RHEL 6 and CentOS 6

Execute the command below.

yum -y install yum-plugin-security

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RHEL 7/8 and CentOS 7/ 8

This plugin comes as part of Yum on RHEL 7/ 8. Therefore, you don’t need to install it manually. Now, execute the commands below depending on what you want to achieve.

1. List Available Security Erratas

Execute the command below to list all available security errata without installing. That includes security, software/ product enhancement, and bug fixes.

yum updateinfo list available

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2. Count the Total Number of Available Erratas

If you want to know the total number of security errata you need to download, you can pipe the output of the command above to the wc command as shown in the image below.

yum updateinfo list available | wc -l

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We had recently done a security update on our system hence the low number of security errata (in our case it’s 9). On other systems, this number may go as high as up to 10,000.

3. Security Update List

Execute the command below to get a list of all RPMs from the security update list without installing them.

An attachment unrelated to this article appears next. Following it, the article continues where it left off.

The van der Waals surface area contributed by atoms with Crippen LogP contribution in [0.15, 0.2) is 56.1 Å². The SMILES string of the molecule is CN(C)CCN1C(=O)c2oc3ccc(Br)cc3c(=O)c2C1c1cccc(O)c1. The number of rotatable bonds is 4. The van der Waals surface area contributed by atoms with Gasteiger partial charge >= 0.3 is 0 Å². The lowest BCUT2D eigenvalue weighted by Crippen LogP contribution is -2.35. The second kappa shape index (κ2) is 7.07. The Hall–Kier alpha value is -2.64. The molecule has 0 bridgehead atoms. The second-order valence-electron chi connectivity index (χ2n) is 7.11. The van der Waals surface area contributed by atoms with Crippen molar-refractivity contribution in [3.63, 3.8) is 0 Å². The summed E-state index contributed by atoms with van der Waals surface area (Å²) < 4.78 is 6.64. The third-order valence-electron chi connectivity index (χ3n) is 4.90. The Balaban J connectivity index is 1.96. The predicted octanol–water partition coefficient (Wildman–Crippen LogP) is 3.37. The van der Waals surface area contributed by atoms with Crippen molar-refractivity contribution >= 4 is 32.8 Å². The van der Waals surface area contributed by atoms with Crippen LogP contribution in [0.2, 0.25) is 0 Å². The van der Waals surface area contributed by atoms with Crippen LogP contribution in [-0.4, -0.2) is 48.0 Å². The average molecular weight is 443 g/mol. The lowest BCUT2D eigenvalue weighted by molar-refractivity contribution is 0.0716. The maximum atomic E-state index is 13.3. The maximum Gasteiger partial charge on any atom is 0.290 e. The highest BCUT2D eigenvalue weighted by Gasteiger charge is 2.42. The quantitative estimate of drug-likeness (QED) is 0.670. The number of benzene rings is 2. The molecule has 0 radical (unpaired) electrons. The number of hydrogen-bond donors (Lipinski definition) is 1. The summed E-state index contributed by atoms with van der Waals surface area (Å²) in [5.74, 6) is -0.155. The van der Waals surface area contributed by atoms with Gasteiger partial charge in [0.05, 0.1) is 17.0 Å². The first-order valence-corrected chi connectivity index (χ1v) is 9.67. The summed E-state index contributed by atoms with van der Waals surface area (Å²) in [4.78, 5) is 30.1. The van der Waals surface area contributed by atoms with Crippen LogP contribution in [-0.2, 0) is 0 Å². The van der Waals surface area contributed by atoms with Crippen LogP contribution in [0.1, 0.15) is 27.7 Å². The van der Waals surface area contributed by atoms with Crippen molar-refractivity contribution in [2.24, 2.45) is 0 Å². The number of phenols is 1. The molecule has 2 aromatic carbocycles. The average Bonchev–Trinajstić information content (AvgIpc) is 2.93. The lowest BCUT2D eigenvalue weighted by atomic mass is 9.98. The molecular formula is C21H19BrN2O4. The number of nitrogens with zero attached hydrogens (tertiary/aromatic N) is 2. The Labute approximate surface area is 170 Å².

yum updateinfo list security all

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To view all the RPMs from the currently installed security updates, execute the command below.

yum updateinfo list security installed

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To get more information about any security update before applying the patch, use the syntax below.

yum updateinfo [Patch-ID]

E.g.

yum updateinfo RHSA-2022:0825

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To view all the security update list together with detailed information of the issues they are applying execute the command below.

yum info-sec

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To install a security patch for a particular advisory listed by the command yum updateinfo list available, use the syntax below.

yum update --advisory=[Patch-ID]

E.g.

yum update --advisory=RHSA-2022:0825

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4. Vulnerabilities list with CVE

To get a full list of all reported CVEs that could impact your system, execute the command below.

yum updateinfo list cves

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To install a security patch for a particular CVE, use the syntax below.

yum update --cve [CVE-ID]

E.g.

yum update --cve CVE-2021-0920

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5. Install all Available Security Updates

To install all the available security updates provided by Red Hat for your system, execute the command below.

yum -y update --security

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If you wish to install only packages with security errata use, execute the command below.

yum update-minimal --security

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Conclusion

I hope these steps gave you an overview on Linux security errata, security update list, CVEs, and applying Linux security updates on RHEL Linux. Did you encounter any errors or need any clarification regarding the steps described above? If Yes, please don’t hesitate to leave a comment below.